While many marketing functions are now being assisted by algorithms, one area seems to be immune to automation – customer engagement centres.

According to recent reports, contact centres currently employ millions of people globally and are set to grow by 10% annually until 2019 at least.

This seems counterintuitive. First off, marketers are frequently asked to do ‘more with less’ and keep headcount growth to a minimum.  

Also, technology is emerging which could automate a large part of what these contact centres do. Online chat on websites and bot interfaces for messaging apps could be used to answer most customer queries using artificial intelligence.

So, why are customer engagement centres set to grow by so much? Why are they not feeling the same pressures to reduce size and headcount as other areas of marketing? And will ‘thinking’ marketing systems, or cognitive marketing, ever replace humans for ongoing customer engagement?

To find out, Econsultancy recently hosted a roundtable workshop with IBM Watson Marketing in Mumbai, India. Senior client-side marketers from a wide variety of industries were invited and discussed contact centres and cognitive marketing.

Here are three factors delegates said were critical to the future of customer engagement.

1. Privacy concerns

Today, marketers understand their customers by analysing their online behavior. They look at what their customers click on, what they do on the brand website, and what they buy. 

According to recent research by Pew Research Centre, consumers appear to be quite comfortable with marketers using this data. The study found that only 8% of consumers surveyed considered purchasing habits as ‘very sensitive’ data.

To gather the data necessary to automate contact centres, however, companies will have to start analysing much more customer engagement data. They will need to digitally capture emails, texts, and phone calls to train the customer service algorithms.

Looking back at the study, we see that these data sources are considered ‘very sensitive’ by far higher percentage of consumers.  

Because of this greater sensitivity, brands are holding off on using this data now. Participants felt that their companies do not want to have pushback from their customers when asking permission to use email and voice data to train an automated contact centre system. 

Participants noted that these sensitivities may change, but for now privacy concerns are one reason why brands have been slow to automate their contact centres and use more customer data for cognitive marketing.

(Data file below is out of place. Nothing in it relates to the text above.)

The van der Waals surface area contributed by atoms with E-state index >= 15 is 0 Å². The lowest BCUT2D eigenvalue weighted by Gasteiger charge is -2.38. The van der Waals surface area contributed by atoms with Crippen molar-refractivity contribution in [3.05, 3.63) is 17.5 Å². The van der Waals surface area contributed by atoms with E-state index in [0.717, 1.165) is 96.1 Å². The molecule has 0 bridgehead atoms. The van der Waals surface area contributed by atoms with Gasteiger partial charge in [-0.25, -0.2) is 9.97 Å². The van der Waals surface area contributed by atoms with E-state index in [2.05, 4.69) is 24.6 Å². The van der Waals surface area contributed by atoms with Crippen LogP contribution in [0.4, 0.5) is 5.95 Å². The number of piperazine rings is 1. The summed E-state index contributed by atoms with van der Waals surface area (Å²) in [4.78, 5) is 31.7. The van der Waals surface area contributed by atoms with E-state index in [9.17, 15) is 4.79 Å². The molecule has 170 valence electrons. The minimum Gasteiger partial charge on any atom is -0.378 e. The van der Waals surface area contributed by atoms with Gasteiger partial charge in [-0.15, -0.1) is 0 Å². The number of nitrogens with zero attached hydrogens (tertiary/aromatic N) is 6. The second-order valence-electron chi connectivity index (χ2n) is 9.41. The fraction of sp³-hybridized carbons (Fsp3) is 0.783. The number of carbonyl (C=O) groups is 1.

2. Technology issues

Another barrier to adopting automation for customer engagement is the fact that many attendees felt that the technology is not yet ready.

There was concern among attendees that customer engagement data ‘has not proved itself to be statistically correct’. Using the combination of incorrect data and automated customer service could potentially cause a major mistake and harm the brand, they asserted.

Instead, participants felt that companies will move toward automation incrementally. That is, they will instead use new technology to change customer engagement programmes piece by piece and avoid trying to automate customer service all at one time.

For example, brands which have a lot of social media inquiries may start by delivering automated responses on social platforms. These could tell customers when, exactly, they will get a more comprehensive, manual response from a customer service agent. 

Watch this short clip where Sriman Kota from IBM Commerce explains more about how marketers will be using new technology such as the internet of things (IoT), image processing, and natural language to enhance their customer engagement.

3. Unanswered questions

Finally, attendees pointed out that there are big questions about customer engagement for which companies do yet have good answers.

These include: 

  • Is it possible for us to sort our customers’ questions and issues into well-defined categories?
  • Do we understand our customers’ problems well enough to respond to them automatically?
  • Can we predict that future prospects will have the same questions and same issues? 

When marketers can answer ‘yes’ to these questions, then customer engagement automation will happen very quickly, participants argued. While there is still some uncertainty about what customers need, however, then companies will struggle to automate customer engagement, even if technology issues and privacy concerns are overcome.

To move more towards automation, therefore, brands should focus on understanding their customers better by methodically tracking customer questions and other issues which they face.

Attendees were unsure about exactly when customer engagement automation will happen, but some felt that it is imminent.  A recent report by Gartner backs up this notion, indicating that by 2020 85% of customer interactions with brands will not involve a human being on the other side. 

Marketers, it seems, have a lot of work to do to make cognitive marketing a reality.

A word of thanks

Econsultancy would like to thank all the marketers who participated on the day, subject matter expert Antonia Edmunds (Business Leader of IBM Watson Marketing in Asia Pacific), and our keynote speaker Sriman Kota (Cognitive Engagement Executive in Asia Pacific for IBM Commerce).

We hope to see you all at future Mumbai Econsultancy events!